Pleasants and his wife moved to Southport a year and a half ago after living in Cashiers, North Carolina, for 20 years.
"When we moved to Southport, we learned that there was a Battleship North Carolina 30 miles away," Pleasants says. "We decided that it would be an absolute perfect fit."
After Pleasants coordinated with Booker, the two portraits, the swords and the medallion were moved to the Battleship North Carolina Museum, located in the visitors center.
The portrait of Gallagher sits in a gilded frame slightly separated from the painting due to years of display above a fireplace. A miniature version of the portrait is on display in a case at the museum alongside the presentation sword that the governor of Maryland gave to Gallagher in 1833.
The Journal of the Proceedings of the House of Delegates of the State of Maryland states the sword was a "testimony of the admiration and gratitude of their native state for his distinguished gallantry and highly valuable service during the last war with Great Britain." It came with a black leather scabbard. "The President Engaging the Endymion" is etched on the blade, a reference to a naval battle during the War of 1812.
"It's in beautiful condition, even the scabbard," Booker says. "That leather is pretty old, and we have the original case, too. This stuff just doesn't survive this long."
Gallagher's everyday naval sword that he would have used during his service aboard the North Carolina is displayed in another case. The top locket is engraved with "Brunn/Sword Cutler to the Prince Regent/56 Charing Cross/London." It has an eagle's head pommel and a white polished ivory grip bound with gilt wires.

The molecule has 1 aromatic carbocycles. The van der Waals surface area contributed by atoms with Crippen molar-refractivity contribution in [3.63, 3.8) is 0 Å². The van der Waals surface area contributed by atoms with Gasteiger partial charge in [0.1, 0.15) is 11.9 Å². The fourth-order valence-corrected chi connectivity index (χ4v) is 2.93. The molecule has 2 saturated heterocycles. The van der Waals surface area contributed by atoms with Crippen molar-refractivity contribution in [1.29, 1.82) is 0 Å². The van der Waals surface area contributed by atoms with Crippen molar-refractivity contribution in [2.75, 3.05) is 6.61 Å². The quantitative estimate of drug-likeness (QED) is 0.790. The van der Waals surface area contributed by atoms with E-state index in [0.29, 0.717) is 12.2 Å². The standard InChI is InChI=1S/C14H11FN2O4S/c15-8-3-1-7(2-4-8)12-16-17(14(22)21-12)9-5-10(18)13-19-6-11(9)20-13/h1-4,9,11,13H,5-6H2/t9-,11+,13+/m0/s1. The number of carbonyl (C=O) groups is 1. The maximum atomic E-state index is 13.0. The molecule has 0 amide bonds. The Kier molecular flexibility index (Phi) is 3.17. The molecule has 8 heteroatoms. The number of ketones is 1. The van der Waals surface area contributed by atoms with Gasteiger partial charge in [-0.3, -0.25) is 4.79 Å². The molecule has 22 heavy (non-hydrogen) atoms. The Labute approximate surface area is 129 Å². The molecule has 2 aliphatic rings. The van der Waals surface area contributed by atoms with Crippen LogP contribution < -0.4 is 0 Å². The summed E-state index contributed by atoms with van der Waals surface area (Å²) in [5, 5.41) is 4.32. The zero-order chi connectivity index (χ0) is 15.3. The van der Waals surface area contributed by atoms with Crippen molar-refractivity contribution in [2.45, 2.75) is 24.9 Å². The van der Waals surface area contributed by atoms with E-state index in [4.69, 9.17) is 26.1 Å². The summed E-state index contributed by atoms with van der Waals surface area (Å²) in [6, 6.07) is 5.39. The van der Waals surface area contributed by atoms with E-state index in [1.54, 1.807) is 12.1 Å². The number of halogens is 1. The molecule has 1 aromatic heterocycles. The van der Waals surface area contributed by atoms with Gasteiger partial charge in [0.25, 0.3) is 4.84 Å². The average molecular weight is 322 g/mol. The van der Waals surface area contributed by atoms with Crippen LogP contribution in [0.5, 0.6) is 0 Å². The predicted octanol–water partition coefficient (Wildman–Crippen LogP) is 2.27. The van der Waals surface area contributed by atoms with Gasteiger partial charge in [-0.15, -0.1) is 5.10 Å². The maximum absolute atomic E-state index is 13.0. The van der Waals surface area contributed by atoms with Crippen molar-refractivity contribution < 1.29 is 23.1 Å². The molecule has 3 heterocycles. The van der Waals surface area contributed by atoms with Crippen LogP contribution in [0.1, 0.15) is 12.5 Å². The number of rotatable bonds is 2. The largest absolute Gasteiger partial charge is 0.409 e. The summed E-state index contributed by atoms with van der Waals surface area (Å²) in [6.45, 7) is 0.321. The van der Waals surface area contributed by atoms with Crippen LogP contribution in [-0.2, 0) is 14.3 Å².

Alongside the sword is a painting of the ship by Gallagher's friend, Lieutenant Henry Walke. The inscription on the painting reads, "Capt John Gallagher 1840." It depicts the North Carolina in the New York harbor alongside other ships.
"Again, these things don't necessarily exist all the time," Booker says.
Pleasants also donated a silver medal, one of a series of 27 commemorating American successes during the War of 1812. They were awarded to the officers for their action between the United States and the HMS Macedonian, a naval battle that occurred in October 1812. The medals were struck by a special resolution of Congress.
One side of the medal depicts a bust of Commodore Stephen Decatur, an early naval hero. The other side depicts the two ships in battle. Engraved on the edge of the medal is, "Presented by the President of the US to LT John Gallagher Agreeable to the Act of Congress." Over Decatur's bust, there is a Latin inscription meaning, "Naval captain Stephen Decatur, victor in many battles."
"It's beautiful, I mean it's in wonderful condition," Booker says.
It may be in great condition, but the medal has been through a battle of its own. Pleasants recalls a time when his mother would hang it on the wall, but when she would leave home she would hide it in the garbage disposal.
"She came home once and turned it on, and it went clink clink clink, so it got beat up a little bit," Pleasants says, chuckling.
He laughs about how everything else stayed in such great condition.
"I put it in the closet and closed the door," he says.
The donation will provide the public with more information about the first North Carolina and early American naval history, broadening the knowledge for younger generations. Pleasants hopes it also motivates people his age.
"It was important to my generation, and my generation has a lot of this stuff in closets," he says. "And maybe they'll see that and say 'Oh gosh, we can give something also,' and so it will be a learning experience for when young people go there."